Posts tagged: IEN
Idaho still has no answer on more than $14 million in missing federal e-rate funding for the broadband network that links all the state’s high schools, but officials say they’re at least in contact with federal officials now. State Superintendent of Schools Tom Luna told the Joint Finance-Appropriations Committee today that he brought the issue up with the chairman of the FCC when the two spoke at the same conference a couple of months ago; in a phone call an hour later, “He said he had directed USAC to engage with us, and they did,” Luna said. “It definitely got the attention of USAC.”
That’s the agency that administers the federal e-rate funds, which come from telephone fees and were supposed to pay for three-quarters of the cost of the Idaho Education Network; it’s called the Universal Service Administrative Company. Last year, lawmakers learned to their surprise that the federal money had stopped flowing due to concerns about a lawsuit challenging the award of the contract for the IEN to Education Networks of America and Qwest; that stuck the state with the full tab, at least for now.
Deputy Attorney General Brian Kane told the lawmakers, who were gathered at Boise High School as part of a three-day interim meeting, that the Attorney General’s office has had a conference call and sent some letters. “They seem somewhat receptive, but they’re also skeptical,” he said. “We’ve got someone that we can talk to, at this point.” Kane said the state’s trying to impress upon the federal agency the point that the services are being provided – funds haven’t been hijacked to buy someone a yacht or anything. It’s just that there’s a dispute between parties who wanted to be the ones to provide the service to schools. “Generally, they’re looking for some sort of fraudulent conduct,” he said.
Teresa Luna, director of the state Department of Administration, said the lawsuit, filed by unsuccessful bidder Syringa Networks, is continuing; a hearing on several motions in the case was held May 6, and a ruling on those is expected in a couple of weeks. “I don’t expect that we’ll hear from USAC before … mid-August,” she said. “It is still our first priority.”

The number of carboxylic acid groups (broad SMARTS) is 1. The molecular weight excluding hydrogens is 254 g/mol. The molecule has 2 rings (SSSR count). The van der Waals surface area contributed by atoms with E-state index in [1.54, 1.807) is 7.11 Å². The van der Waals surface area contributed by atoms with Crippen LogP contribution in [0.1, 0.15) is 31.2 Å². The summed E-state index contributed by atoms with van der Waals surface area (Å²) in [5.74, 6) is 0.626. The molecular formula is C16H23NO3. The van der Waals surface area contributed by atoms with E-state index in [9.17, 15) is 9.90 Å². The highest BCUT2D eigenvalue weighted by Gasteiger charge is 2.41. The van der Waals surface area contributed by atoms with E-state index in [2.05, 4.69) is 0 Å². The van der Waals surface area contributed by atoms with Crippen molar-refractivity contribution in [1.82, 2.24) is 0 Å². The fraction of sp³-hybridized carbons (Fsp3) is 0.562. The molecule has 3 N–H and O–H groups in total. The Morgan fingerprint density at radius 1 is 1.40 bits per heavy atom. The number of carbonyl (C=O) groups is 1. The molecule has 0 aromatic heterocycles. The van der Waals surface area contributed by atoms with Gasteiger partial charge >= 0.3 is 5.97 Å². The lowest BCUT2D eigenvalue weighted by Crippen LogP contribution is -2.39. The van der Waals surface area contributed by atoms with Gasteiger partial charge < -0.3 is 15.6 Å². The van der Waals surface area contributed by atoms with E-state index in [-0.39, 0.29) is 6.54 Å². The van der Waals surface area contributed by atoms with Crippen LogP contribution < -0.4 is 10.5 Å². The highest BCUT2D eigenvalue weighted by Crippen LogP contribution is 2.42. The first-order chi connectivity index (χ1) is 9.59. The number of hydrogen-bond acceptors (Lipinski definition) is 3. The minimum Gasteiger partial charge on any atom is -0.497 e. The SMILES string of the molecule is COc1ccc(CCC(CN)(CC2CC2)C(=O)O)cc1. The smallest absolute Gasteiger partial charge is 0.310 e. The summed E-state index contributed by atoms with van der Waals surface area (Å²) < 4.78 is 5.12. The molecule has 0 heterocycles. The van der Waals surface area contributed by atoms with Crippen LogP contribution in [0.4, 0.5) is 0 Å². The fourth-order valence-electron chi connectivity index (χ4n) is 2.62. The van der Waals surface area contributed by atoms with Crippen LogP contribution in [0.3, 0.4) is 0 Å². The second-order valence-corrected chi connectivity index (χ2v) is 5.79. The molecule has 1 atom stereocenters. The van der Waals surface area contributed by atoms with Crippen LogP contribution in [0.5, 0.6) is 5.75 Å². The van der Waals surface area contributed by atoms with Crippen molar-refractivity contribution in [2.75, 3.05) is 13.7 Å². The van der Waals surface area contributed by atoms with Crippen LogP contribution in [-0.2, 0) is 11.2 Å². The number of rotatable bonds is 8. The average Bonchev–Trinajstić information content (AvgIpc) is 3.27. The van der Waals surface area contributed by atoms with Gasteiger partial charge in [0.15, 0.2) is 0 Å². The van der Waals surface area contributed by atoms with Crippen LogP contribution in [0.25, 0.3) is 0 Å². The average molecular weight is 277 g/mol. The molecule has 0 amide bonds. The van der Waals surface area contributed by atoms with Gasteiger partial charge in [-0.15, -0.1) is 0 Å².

JFAC Co-Chair Dean Cameron, R-Rupert, said after the briefing, “In some ways it’s heartening. I’m a little disappointed we haven’t made more headway with the lawsuit, but it sounds to me like the appropriate contacts have been made with USAC so we can at least make our case.” Lawmakers have agreed to cover the missing federal funds only through February; if the issue isn’t resolved by then, they’d have to ante up millions more or see the broadband network connecting the state’s high schools go dark.
4th District Judge Patrick Owen has issued a ruling on several motions in the Syringa Networks lawsuit against the state Department of Administration over the award of the contract for the Idaho Education Network, and the outcome allows the case to continue to proceed. Syringa had sought to expand its case to include a charge against former state Admin Director Mike Gwartney, and Owen rejected that move; but like the Idaho Supreme Court last March, he ruled that the case can go forward on its key point: Whether or not the contract award violated Idaho state purchasing laws.
Owen’s decision includes a quote from the Supreme Court decision, noting that “All contracts made in violation of [Idaho Code 67-5718] are void and any money advanced by the State in consideration of such contracts must be repaid.” That’s the concern that the FCC has identified in holding up federal e-rate funds that were supposed to pay for three-quarters of the IEN's cost; those funds have been on hold since last March’s Supreme Court decision.
Syringa Networks is appealing to the Idaho Supreme Court the dismissal of its lawsuit against the state of Idaho over the award of a multimillion-dollar contract for the Idaho Education Network. The firm contends that its bid would have cost the state less than the contract that was signed with Qwest Inc. and another firm; and alleging wrongdoing on the part of former Idaho Department of Administration chief Mike Gwartney. You can read Syringa's explanation of its appeal here, and its notice of appeal here.
A 4th District judge has issued his promised new ruling in the Syringa Networks lawsuit against the state of Idaho over the big contract for the Idaho Education Network, and it has a slightly different outcome from his last ruling: He’s dismissing most of the case against the state, though one count remains, as do the other defendants, Qwest and ENA. Click below to read a full report from AP reporter Rebecca Boone.
The court decision that tossed out a lawsuit over the state’s award of the multimillion-dollar Idaho Education Network to Qwest is being reconsidered, after a 4th District judge said he forgot to consider a component of the case. Click below for a full report from AP reporter Todd Dvorak.
The Syringa Networks lawsuit against the state Department of Administration over the award of the multimillion-dollar Idaho Education Network contract to Qwest has been dismissed, as 4th District Judge Patrick Owen granted the state’s motion for a summary judgment. “It does appear that Syringa was cut off from participating in the work,” the judge wrote in his decision; you can read it here. But he found that Syringa didn’t show sufficient evidence of breach of contract in the move, and didn’t exhaust all its administrative remedies by appealing the contract award through an administrative appeal before suing.
“By ruling in our favor, Judge Owen vindicated the integrity of our purchasing processes as well as the integrity of our employees,” said Department of Administration Director Mike Gwartney. Gwartney said the court decision “will allow continued implementation of the Idaho Education Network,” a project to connect all Idaho high schools to a high-speed broadband network to expand educational opportunities for students.